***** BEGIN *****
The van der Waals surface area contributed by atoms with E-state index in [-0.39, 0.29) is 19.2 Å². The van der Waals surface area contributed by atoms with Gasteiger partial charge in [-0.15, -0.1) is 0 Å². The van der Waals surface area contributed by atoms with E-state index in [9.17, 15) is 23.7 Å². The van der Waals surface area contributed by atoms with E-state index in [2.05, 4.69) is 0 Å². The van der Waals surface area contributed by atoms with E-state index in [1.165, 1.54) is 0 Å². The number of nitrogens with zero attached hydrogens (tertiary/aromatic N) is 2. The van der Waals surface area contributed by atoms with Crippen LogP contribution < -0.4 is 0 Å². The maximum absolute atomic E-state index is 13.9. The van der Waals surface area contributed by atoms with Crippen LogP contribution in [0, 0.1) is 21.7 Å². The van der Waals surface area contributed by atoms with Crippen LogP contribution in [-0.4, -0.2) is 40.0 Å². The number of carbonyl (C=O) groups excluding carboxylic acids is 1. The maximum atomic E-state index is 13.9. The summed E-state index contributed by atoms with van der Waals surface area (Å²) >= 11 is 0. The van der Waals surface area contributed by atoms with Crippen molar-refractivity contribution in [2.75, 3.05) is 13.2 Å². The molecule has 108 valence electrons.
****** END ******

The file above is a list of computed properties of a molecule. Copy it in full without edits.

The van der Waals surface area contributed by atoms with E-state index in [-0.39, 0.29) is 19.2 Å². The van der Waals surface area contributed by atoms with Gasteiger partial charge in [-0.15, -0.1) is 0 Å². The van der Waals surface area contributed by atoms with E-state index in [9.17, 15) is 23.7 Å². The van der Waals surface area contributed by atoms with E-state index in [2.05, 4.69) is 0 Å². The van der Waals surface area contributed by atoms with E-state index in [1.165, 1.54) is 0 Å². The number of nitrogens with zero attached hydrogens (tertiary/aromatic N) is 2. The van der Waals surface area contributed by atoms with Crippen LogP contribution < -0.4 is 0 Å². The maximum absolute atomic E-state index is 13.9. The van der Waals surface area contributed by atoms with Crippen LogP contribution in [0, 0.1) is 21.7 Å². The van der Waals surface area contributed by atoms with Crippen LogP contribution in [-0.4, -0.2) is 40.0 Å². The number of carbonyl (C=O) groups excluding carboxylic acids is 1. The maximum atomic E-state index is 13.9. The summed E-state index contributed by atoms with van der Waals surface area (Å²) >= 11 is 0. The van der Waals surface area contributed by atoms with Crippen molar-refractivity contribution in [2.75, 3.05) is 13.2 Å². The molecule has 108 valence electrons.